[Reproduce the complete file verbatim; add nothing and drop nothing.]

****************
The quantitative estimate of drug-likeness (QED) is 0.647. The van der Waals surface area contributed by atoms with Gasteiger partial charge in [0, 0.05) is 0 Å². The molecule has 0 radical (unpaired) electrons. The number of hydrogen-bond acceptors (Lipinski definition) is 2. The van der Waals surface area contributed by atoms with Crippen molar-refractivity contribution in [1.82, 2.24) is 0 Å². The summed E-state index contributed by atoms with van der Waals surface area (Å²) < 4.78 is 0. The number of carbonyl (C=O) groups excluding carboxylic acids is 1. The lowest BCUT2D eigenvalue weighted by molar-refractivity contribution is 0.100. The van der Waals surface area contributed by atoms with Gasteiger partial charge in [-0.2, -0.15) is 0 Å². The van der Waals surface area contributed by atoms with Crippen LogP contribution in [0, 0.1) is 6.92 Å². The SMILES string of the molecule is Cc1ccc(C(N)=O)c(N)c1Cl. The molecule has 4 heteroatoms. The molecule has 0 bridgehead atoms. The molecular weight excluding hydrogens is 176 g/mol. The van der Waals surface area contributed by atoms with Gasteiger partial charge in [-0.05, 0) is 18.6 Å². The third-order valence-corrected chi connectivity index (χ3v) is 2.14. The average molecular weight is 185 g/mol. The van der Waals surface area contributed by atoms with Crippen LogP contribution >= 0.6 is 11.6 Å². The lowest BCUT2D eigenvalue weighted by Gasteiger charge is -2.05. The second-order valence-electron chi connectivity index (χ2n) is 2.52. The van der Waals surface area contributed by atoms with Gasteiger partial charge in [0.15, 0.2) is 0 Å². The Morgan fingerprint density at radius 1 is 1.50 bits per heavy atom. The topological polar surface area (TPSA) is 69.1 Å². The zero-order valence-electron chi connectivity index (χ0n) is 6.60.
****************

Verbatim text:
The quantitative estimate of drug-likeness (QED) is 0.647. The van der Waals surface area contributed by atoms with Gasteiger partial charge in [0, 0.05) is 0 Å². The molecule has 0 radical (unpaired) electrons. The number of hydrogen-bond acceptors (Lipinski definition) is 2. The van der Waals surface area contributed by atoms with Crippen molar-refractivity contribution in [1.82, 2.24) is 0 Å². The summed E-state index contributed by atoms with van der Waals surface area (Å²) < 4.78 is 0. The number of carbonyl (C=O) groups excluding carboxylic acids is 1. The lowest BCUT2D eigenvalue weighted by molar-refractivity contribution is 0.100. The van der Waals surface area contributed by atoms with Gasteiger partial charge in [-0.2, -0.15) is 0 Å². The van der Waals surface area contributed by atoms with Crippen LogP contribution in [0, 0.1) is 6.92 Å². The SMILES string of the molecule is Cc1ccc(C(N)=O)c(N)c1Cl. The molecule has 4 heteroatoms. The molecule has 0 bridgehead atoms. The molecular weight excluding hydrogens is 176 g/mol. The van der Waals surface area contributed by atoms with Gasteiger partial charge in [-0.05, 0) is 18.6 Å². The third-order valence-corrected chi connectivity index (χ3v) is 2.14. The average molecular weight is 185 g/mol. The van der Waals surface area contributed by atoms with Crippen LogP contribution >= 0.6 is 11.6 Å². The lowest BCUT2D eigenvalue weighted by Gasteiger charge is -2.05. The second-order valence-electron chi connectivity index (χ2n) is 2.52. The van der Waals surface area contributed by atoms with Gasteiger partial charge in [0.15, 0.2) is 0 Å². The Morgan fingerprint density at radius 1 is 1.50 bits per heavy atom. The topological polar surface area (TPSA) is 69.1 Å². The zero-order valence-electron chi connectivity index (χ0n) is 6.60.